Image via CrunchBase
Many users began the morning by tagging their comments about it with "#flotilla" - a "hashtag" which gives a structure to a discussion or emerging event, as you can filter searches in applications such as Tweetdeck so that you only see those with that tag.
But at around 11am, as #flotilla began "trending" - rising to the topmost-used hashtags on the service - it seemed to vanish.
Was this censorship by Twitter? Quite a few asked the question.
Certainly if you went to the standard URL for such a search - http://search.twitter.com/search?q=%23flotilla - you briefly got a result saying "Twitter error".
However if you used the advanced search, you get the results as you'd expect.
What also happened was that people started using a new hashtag: #freedomflotilla. That rapidly trended.
The error in #flotilla search results quickly fixed itself, though. Possibly the rapid rise in the hashtag's visibility tripped an anti-spam filter at Twitter headquarters (where it was 3am in the morning, so we might assume that it's the machines, rather than the people, who are on duty - though then again, knowing the nocturnal habits of programmers, perhaps not).
Update: Mike Butcher at Techcrunch points out that this surely was a case of anti-spam filtering: there had already been a "flotilla" story in the past week - the anniversary of Dunkirk (for non-Britons: a dramatic rescue during the second world war of British and French troops from the Dunkirk beaches by small craft). And Gaza is frequently topical. (Thanks @vensa in the comments.)
So Twitter's anti-spam algorithms - that is, the machines - likely decided that this was a spam attack trying to piggyback on old hashtags, and pushed the "#flotilla" hashtag out of the trending topics. Is it censorship if it's done by machines that think it's spam? Given that "#freedomflotilla" instead rapidly trended, clearly there's no human censorship against the story of the attack being made visible to other Twitter users.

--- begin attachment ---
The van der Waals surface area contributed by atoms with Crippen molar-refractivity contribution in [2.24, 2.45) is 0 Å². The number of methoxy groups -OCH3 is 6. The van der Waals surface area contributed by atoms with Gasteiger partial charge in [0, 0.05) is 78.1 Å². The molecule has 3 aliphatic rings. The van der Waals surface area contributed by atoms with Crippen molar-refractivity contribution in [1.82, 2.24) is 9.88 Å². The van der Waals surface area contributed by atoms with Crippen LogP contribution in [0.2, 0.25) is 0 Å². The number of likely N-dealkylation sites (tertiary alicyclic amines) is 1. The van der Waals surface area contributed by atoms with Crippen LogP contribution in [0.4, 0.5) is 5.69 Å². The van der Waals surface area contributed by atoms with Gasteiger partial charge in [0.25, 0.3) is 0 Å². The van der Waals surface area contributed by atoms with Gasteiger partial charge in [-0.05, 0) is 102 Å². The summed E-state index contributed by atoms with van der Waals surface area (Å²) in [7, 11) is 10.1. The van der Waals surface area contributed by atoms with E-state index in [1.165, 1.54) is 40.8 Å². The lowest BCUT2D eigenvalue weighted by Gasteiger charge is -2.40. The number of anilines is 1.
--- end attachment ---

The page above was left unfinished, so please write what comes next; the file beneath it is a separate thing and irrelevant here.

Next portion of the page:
That's why Trendsmap, which is independent of Twitter and from which the screenshot is taken, looks as it does: it reflects what's on Twitter.
So: shock as Twitter not being used to censor news. But it does show the enormous sensitivity there now is about Twitter's impartiality that any suggestion that a world event might be pushed out of its "trending topics" (displayed on the right-hand column of every Twitter user's home page) can create such frustration.
It doesn't, of course, help anyone on the convoy that was attacked. But getting information into public hands is a public good. Twitter is coming closer and closer to being viewed as a utility - certainly by those who use it. Perhaps we'd all feel more comfortable if it had a business model that had real, declared profits - because (to answer @Strummer) that would mean you could be confident of unmediated messages from everywhere in the world.
Source: The Guardian